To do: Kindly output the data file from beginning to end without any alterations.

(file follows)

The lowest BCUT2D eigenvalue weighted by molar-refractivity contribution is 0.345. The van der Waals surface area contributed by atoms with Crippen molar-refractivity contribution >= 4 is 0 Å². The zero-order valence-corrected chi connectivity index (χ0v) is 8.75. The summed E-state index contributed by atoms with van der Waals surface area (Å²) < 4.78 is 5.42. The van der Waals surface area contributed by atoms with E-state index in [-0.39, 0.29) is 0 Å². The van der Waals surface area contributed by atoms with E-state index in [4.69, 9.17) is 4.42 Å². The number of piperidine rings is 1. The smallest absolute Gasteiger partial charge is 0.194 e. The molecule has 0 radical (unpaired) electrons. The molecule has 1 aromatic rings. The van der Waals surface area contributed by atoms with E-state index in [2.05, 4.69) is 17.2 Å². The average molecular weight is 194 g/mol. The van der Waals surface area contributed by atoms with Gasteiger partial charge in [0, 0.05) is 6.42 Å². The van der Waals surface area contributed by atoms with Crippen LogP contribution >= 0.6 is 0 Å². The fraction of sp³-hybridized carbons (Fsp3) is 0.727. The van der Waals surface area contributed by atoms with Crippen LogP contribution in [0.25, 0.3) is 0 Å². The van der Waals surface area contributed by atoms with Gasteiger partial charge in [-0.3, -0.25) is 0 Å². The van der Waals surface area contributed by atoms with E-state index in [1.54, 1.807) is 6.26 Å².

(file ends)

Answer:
The lowest BCUT2D eigenvalue weighted by molar-refractivity contribution is 0.345. The van der Waals surface area contributed by atoms with Crippen molar-refractivity contribution >= 4 is 0 Å². The zero-order valence-corrected chi connectivity index (χ0v) is 8.75. The summed E-state index contributed by atoms with van der Waals surface area (Å²) < 4.78 is 5.42. The van der Waals surface area contributed by atoms with E-state index in [-0.39, 0.29) is 0 Å². The van der Waals surface area contributed by atoms with E-state index in [4.69, 9.17) is 4.42 Å². The number of piperidine rings is 1. The smallest absolute Gasteiger partial charge is 0.194 e. The molecule has 0 radical (unpaired) electrons. The molecule has 1 aromatic rings. The van der Waals surface area contributed by atoms with E-state index in [2.05, 4.69) is 17.2 Å². The average molecular weight is 194 g/mol. The van der Waals surface area contributed by atoms with Gasteiger partial charge in [0, 0.05) is 6.42 Å². The van der Waals surface area contributed by atoms with Crippen LogP contribution >= 0.6 is 0 Å². The fraction of sp³-hybridized carbons (Fsp3) is 0.727. The van der Waals surface area contributed by atoms with Crippen LogP contribution in [0.25, 0.3) is 0 Å². The van der Waals surface area contributed by atoms with Gasteiger partial charge in [-0.3, -0.25) is 0 Å². The van der Waals surface area contributed by atoms with E-state index in [1.54, 1.807) is 6.26 Å².